Of Buried Creeks and Thwarted Plans
I wrote this essay for the July issue of the SPUR (San Francisco Planning and Urban Research Association) newsletter. They published it in a somewhat edited, toned-down version, of course. I have huge respect for my friend Gabriel Metcalf, who is SPUR’s executive director now (!), but of course the organization itself has a somewhat problematic past as the voice of pro-development, usually downtown-leaning interests. Be that as it may, I’ve had the pleasure of speaking at their lunch time forums a few times over the past couple of years, and participated in a panel discussion yesterday on the same theme as this issue of their newsletter: The 1905 Burnham Plan for San Francisco.
Here’s my essay…
History is cluttered with paths not taken. One of San Francisco’s most amazing unfulfilled dreams can be glimpsed in the 1905 Burnham Plan, a vision of an imperial city bedecked with monuments, buildings, and plazas worthy of ancient Rome or Greece. Allusions to grandeur notwithstanding, the Burnham Plan has influenced San Franciscans well beyond its original publication, not just for its vision of marble atheneums and flattened hilltops, but for its 19th century vision of a city harmoniously integrated with its underlying natural terrain.
San Francisco’s history is also rich with failed plans, wild visions, and absurd development schemes that have been thwarted by concerted citizen opposition. From halting the quarrying of Telegraph Hill contemporaneous to Burnham’s Plan, to derailing the insane Reber Plan to damn the north and south Bays to create fresh water lakes (and later to stop altogether the unregulated filling of the Bay), to the mid-20th century rejection of the infamous Freeway Plan(s), San Francisco has struggled with a political process that in fits and starts has produced the city we have now. We can be proud of our predecessors’ initiatives that preserved open spaces, held back the wrecking balls to save neighborhoods and historic buildings, and created a sophisticated culture of urban appreciation.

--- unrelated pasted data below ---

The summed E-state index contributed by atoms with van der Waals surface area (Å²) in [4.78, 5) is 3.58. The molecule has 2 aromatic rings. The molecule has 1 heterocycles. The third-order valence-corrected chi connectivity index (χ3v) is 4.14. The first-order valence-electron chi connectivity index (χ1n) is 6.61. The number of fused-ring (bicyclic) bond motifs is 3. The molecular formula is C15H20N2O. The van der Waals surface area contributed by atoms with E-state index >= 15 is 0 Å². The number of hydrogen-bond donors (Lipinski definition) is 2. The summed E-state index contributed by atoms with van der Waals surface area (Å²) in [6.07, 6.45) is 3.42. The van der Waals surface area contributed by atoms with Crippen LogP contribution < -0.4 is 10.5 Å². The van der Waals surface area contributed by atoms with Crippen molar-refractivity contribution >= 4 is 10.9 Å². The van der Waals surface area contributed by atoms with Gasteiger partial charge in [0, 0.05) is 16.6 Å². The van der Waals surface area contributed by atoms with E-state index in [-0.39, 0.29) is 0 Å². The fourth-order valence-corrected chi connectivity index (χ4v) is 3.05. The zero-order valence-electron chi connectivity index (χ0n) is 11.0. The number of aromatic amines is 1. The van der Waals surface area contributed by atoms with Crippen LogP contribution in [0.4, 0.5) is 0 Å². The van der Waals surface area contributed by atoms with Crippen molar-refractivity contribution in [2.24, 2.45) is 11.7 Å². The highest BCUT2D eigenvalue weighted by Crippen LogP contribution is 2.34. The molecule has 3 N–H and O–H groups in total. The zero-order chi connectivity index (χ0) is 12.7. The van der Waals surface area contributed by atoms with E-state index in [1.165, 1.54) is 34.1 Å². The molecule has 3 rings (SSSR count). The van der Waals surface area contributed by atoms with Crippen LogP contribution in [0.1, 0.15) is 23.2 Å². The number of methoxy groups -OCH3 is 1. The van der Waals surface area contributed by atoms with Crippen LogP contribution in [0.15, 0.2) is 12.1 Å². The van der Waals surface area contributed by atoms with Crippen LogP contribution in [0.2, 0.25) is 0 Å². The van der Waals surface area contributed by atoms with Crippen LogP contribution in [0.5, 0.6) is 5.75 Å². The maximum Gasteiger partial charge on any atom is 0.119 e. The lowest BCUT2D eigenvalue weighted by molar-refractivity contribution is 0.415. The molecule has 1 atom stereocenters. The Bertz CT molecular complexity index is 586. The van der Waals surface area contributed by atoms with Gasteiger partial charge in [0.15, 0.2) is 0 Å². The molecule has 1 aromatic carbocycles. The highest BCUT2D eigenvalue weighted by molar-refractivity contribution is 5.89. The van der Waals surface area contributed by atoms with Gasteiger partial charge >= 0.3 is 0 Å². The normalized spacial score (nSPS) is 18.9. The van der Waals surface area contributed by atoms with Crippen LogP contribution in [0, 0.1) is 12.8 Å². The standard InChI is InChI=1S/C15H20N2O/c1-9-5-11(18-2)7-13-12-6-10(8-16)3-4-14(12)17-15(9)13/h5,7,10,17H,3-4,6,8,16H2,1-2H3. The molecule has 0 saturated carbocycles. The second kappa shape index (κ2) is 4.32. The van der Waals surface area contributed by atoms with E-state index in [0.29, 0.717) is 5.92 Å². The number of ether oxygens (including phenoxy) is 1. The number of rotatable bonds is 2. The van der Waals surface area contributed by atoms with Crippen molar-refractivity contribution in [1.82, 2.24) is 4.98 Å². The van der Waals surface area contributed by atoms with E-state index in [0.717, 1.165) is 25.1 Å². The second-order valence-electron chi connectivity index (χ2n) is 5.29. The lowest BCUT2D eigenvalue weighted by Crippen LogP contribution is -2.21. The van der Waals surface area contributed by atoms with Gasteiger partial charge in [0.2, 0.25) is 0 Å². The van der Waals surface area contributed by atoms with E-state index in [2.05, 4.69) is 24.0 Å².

The Burnham Plan was sponsored by the private Association for the Improvement and Adornment of San Francisco, one of whose chief leaders was former Mayor (and vitriolic racist) James Phelan. The role Phelan played in post-quake San Francisco has recently come to light, gaining control of relief funds and using his own and other private monies to fund the investigation and prosecution of the sitting Mayor and Board of Supervisors. (see Philip Fradkin’s The Great Earthquake and Firestorms of 1906). The infamous graft trials distracted and divided San Francisco during a period of historic upheaval. Intense class conflict pitted gunslingers and strikebreakers against streetcar men, laundry workers, iron workers and more. A lot of that era’s corruption was focused on gaining control of San Francisco’s basic infrastructure, from the new electricity and gas to water and rail transit. Decisions made during this hotly contested period still shape our urban life today (PG&E was founded in 1905; plans made by Phelan in this period led to the 1913 Raker Act which gives us Hetch Hetchy water, but not the public power we are mandated by law to have).
In spite of the preponderant vested interests that commissioned the Burnham Plan, it was never implemented. A plan of this scale would require someone or some group capable of overriding the entrenched interests of property owners, but able too to present that power grab as in the larger public interest. The first decade of the 20th century did not produce a local version of New York’s Robert Moses, San Francisco’s Justin Herman or Napolean III’s George-EugÃ¨ne Haussmann in Paris, ruthless autocrats who used their power to level whole neighborhoods and redesign the urban fabric, and to destroy communities resistant to capitalist control.